By labeling our thoughts, that helps us to become aware of them, and hopefully, to then decrease the level of negative self-talk that can arise out of that first negative thought.

This is much easier said than done, I know. But other than labeling our thoughts to become aware of them, there are other tools that can help anyone struggling with suffering: mindfulness and meditation.

Suffering Exists

In Buddhism, there are Four Noble Truths:

  1. Suffering exists
  2. Suffering arises from attachment to desires
  3. Suffering ceases when attachment to desire ceases
  4. Freedom from suffering happens on the Eightfold Path

Suffering is called “dukha.” All humans will experience dukha in their lives because it’s part of the human condition.

Because dukah part of the human condition, none of us suffers alone. Those who have come before us have suffered, those who exist with and around us suffer, and those to exist in the future will also suffer.

Just knowing this doesn’t necessarily make the idea of suffering, or being aware of thoughts that can exacerbate suffering any easier, but the thought that others have been there makes me feel better. We all experience it.

Everything Is Impermanent

 

I once read in a book called, The Four Agreements by Don Miguel Ruiz, that we all exist in our own dream. From those dreams, we shape the illusion of reality.

 

This idea drives home the point that no reality, no dream, no existence is permanent. Consequently, it’s all too easy for us to get attached to our homes, our cars, our jobs, our relationships, our pets, our routines – whatever it is – and when that changes, we experience at best, some level of discomfort, or at the worst, extreme suffering and duress.

 

No reality, no dream, no existence is permanent. Try not to get too attached and learn to let go. Click To Tweet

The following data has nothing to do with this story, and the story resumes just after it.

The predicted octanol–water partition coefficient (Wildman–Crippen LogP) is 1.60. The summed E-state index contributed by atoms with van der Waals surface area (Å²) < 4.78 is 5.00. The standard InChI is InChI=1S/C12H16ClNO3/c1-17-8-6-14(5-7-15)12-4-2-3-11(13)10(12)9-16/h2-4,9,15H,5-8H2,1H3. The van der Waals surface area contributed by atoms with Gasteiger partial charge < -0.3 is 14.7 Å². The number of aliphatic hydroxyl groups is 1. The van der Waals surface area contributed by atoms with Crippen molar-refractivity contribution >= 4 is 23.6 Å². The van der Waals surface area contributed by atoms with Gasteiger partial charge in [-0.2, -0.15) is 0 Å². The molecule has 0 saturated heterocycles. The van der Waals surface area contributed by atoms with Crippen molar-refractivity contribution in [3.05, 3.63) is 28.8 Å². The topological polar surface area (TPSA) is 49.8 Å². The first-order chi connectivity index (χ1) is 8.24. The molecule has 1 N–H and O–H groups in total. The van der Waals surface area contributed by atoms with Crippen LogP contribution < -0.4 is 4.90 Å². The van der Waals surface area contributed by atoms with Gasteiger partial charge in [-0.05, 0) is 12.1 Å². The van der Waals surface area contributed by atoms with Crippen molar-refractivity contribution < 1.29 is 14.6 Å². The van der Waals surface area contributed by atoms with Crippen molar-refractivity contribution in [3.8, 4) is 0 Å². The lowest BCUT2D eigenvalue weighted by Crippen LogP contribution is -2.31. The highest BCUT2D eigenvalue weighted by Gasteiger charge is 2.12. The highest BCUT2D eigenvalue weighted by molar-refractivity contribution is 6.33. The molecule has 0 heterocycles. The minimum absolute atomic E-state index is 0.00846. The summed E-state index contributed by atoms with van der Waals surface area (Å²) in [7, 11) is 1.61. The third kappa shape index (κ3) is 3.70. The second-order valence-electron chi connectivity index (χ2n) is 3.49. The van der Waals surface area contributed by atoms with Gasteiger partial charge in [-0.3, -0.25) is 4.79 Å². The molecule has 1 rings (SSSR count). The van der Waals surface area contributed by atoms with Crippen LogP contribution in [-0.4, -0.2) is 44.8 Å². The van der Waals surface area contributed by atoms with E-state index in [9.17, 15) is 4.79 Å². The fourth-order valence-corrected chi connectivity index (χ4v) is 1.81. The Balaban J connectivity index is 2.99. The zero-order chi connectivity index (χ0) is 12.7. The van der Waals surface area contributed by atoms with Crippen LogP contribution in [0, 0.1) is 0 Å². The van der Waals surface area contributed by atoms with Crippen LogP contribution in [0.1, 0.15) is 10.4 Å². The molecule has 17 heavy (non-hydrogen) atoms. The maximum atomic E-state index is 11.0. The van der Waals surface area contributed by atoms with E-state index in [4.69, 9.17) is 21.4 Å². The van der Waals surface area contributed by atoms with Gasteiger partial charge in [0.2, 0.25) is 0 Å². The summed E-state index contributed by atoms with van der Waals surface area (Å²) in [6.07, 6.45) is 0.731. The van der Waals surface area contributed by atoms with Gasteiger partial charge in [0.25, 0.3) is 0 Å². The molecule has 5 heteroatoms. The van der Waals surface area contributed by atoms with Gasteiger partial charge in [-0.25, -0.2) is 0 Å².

The idea behind a practice of meditation is that it helps us learn to let go. To be less attached – to whatever it is. To live as if we know that everything has a beginning, a middle, and an end.

 

Compassion

Because human existence comprises suffering and contentment, the best thing we can do for the world and for ourselves is to practice compassion.

We need compassion for ourselves – to be gentle and not so judgemental of what we think. More compassion is in order when we start to beat ourselves up for the ensuing stress.

We are all different, and our suffering manifests in different ways. Some people are emotionally distant. Others lash out. Others say and do terrible things to family members. So many scenarios and situations exist…

But we can control the level of compassion we have for others, and for ourselves. Sometimes the people who seem the angriest or difficult are really the ones who most need large doses of compassion. Again, practicing mindfulness and meditation can help with that.

Compassion Meditation

This is a short guided meditation on practicing compassion to help you or anyone else with raising our vibration, our awareness, and sending compassion to ourselves and to others.

1. Sit in a quiet place in standard meditation pose or with your feet flat on the floor.

2. Close your eyes and take three deep breaths to center yourself. (Take more breaths as needed to achieve a sense of feeling centered.)

3. Now, picture your face. See how wonderful you are – just as you are. Hold your face in your thoughts for a few moments.

4. Recite this mantra:

May I feel compassion from those around me. 

May I have health, happiness, and experience an existence of peace and safety.

May I have sound well-being and be surrounded by love and kindness.

5. Repeat that mantra three times.

6. Now, think of someone that you either hold dear, or you can think of someone you’re acquainted with, but with whom you don’t experience much connection.

7. Hold that person in your thoughts for a few (present) moments.

8. Say the following mantra three times for the person in #6:

May you feel compassion from those around you. 

May you have health, happiness, and experience an existence of peace and safety.

May you have sound well-being and be surrounded by love and kindness.

9. Lastly, think of someone with whom you do not have good rapport.

10. Hold their image in your mind for a few moments.

11. Repeat the same three mantras as you did for the other two people:

May you feel compassion from those around you. 

May you have health, happiness, and experience an existence of peace and safety.

May you have sound well-being and be surrounded by love and kindness.

12. Take a few moments to let a gentle smile come to your face, and hold these compassionate thoughts in your mind.

13. Allow yourself to breathe in silence for as long as you would like. When you’re ready, open your eyes and continue with your day.